Have You Heard of Therumonai Kootam ?

As a vital part of political campaigns, these therumonai kootams are a small gathering with the local people Small-time speakers, usually from the neighbourhood, will be invited, as residents can relate to him or her

Published: 05th May 2016 03:51 AM  |   Last Updated: 05th May 2016 04:27 AM   |  A+A-

CHENNAI: In August 2013, while addressing the people of Gujarat, the State’s then CM Narendra Modi made a scathing attack on then Prime Minister Manmohan Singh and Congress President Sonia Gandhi’s family. A day later, CPI (M) general secretary, D Raja condemned Modi saying that the latter should have avoided a speech meant for a ‘street corner meeting’.

What are these street corner meetings? The gatherings are often minimal, usually comprising local functionaries, their family members and loyal cadres. The stage is usually two or three large benches put together.

There is no camera crew thrusting microphones into politicians’ faces; nor are there scribes taking notes and waiting for those clichéd words from seasoned politicians.

There is no obsession over political correctness and the fear of being sued for defamation is not given much thought about. An archaic method of campaigning — therumonai kootam (street corner meeting) is still relevant, if not an important campaign-feature of major political parties.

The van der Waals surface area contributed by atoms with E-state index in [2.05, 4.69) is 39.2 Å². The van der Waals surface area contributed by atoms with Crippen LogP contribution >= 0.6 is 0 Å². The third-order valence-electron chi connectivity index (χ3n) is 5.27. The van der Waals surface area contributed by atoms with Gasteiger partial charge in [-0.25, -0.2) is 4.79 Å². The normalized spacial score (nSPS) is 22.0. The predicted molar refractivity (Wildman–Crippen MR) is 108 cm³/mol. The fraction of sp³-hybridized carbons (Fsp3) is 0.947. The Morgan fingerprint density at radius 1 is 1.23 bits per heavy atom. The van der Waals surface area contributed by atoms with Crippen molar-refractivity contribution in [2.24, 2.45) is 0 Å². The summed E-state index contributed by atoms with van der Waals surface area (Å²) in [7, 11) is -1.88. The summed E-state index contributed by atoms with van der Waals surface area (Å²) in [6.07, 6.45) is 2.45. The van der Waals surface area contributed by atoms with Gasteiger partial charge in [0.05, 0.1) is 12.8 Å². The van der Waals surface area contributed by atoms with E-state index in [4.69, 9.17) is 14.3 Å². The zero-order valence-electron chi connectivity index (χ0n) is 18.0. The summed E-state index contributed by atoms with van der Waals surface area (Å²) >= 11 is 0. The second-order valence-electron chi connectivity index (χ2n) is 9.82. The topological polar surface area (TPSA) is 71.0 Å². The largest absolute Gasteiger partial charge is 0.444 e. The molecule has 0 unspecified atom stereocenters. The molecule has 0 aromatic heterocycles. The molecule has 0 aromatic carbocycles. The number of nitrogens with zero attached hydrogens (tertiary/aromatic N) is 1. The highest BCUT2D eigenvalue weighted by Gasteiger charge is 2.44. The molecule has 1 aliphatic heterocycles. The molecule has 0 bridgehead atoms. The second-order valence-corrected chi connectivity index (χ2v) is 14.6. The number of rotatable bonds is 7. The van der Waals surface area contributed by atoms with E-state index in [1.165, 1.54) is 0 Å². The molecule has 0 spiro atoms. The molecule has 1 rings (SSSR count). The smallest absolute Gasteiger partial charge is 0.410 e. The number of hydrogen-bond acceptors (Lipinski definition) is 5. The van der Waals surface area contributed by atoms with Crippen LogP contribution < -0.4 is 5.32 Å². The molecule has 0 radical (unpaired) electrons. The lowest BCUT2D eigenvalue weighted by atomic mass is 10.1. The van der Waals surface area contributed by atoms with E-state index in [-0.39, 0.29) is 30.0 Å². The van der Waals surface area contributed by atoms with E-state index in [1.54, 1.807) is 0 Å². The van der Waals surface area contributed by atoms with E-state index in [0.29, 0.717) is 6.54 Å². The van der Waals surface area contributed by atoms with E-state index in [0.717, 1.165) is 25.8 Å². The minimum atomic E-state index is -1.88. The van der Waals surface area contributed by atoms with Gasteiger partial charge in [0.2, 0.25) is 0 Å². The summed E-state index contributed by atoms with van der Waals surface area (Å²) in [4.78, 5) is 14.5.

But, how relevant is it? “Not much, especially since television’s obsession with political rallies and major political conferences. People used to wait outside their houses and listen to the therumonai kootams. Now, the public can sit at home and watch the leaders are saying,” Dravidian historian, D K Thirunavukkarasu (75) told City Express.

Thirunavukkarasu recalls the days when therumonai kootams along with political skits and plays would be an engaging affair during election season.

“Small-time speakers, usually from the local neighbourhood would be the go-to people. The speaker may be a councillor, party cadre or an enthusiast, but someone with whom the people could relate to as he is known in the locality,” Thirunavukkarasu recalls.

According to him, only the left parties and trade unions still hold on to therumonai kootams. “Among the Dravidian parties, the DMK at least seem to still believe in it. As far as AIADMK is concerned, it is as good as non-existent,” he said.

However, party functionaries on the ground seem to have a different viewpoint, with the AIADMK organising a street corner meet on Tuesday (May 3). Area functionaries of the AIADMK held a therumonai kootam at Ram Nagar (Madipakkam).

“It was mostly among us. The general public do not turn up for such meetings anymore, even to address their grievances,” said a functionary. The evening’s expenditure was a tad over `10,000.

This reporter managed to attend one of those rare therumonai kootams. On April 5, DMK functionaries of the Kolathur area organised a therumonai kootam at Raghavan Street in Sembium.

As the crowd settled in and the formal introductions were over, the first speaker spoke — “Avan (leader of a major party) oru loose-u, Avan kooda saerndha ellarum loose (He is an idiot and so are those who have allied with him), setting the tone for the rest of the evening. Political correctness, anyone?

PoliticaLLY Incorrect

At these meets, there is no obsession over political correctness and the fear of being sued for defamation is not given much thought. Ata DMK meeting last month, ‘Aasai aasai, Kalaignar meedhu aasai’, the eloquent voice of late Nagore Hanifa blared through the speakers. The first speaker said, “Avan (leader of a major party) oru loose-u, Avan kooda saerndha ellarum loose’, setting the tone for the rest of the evening

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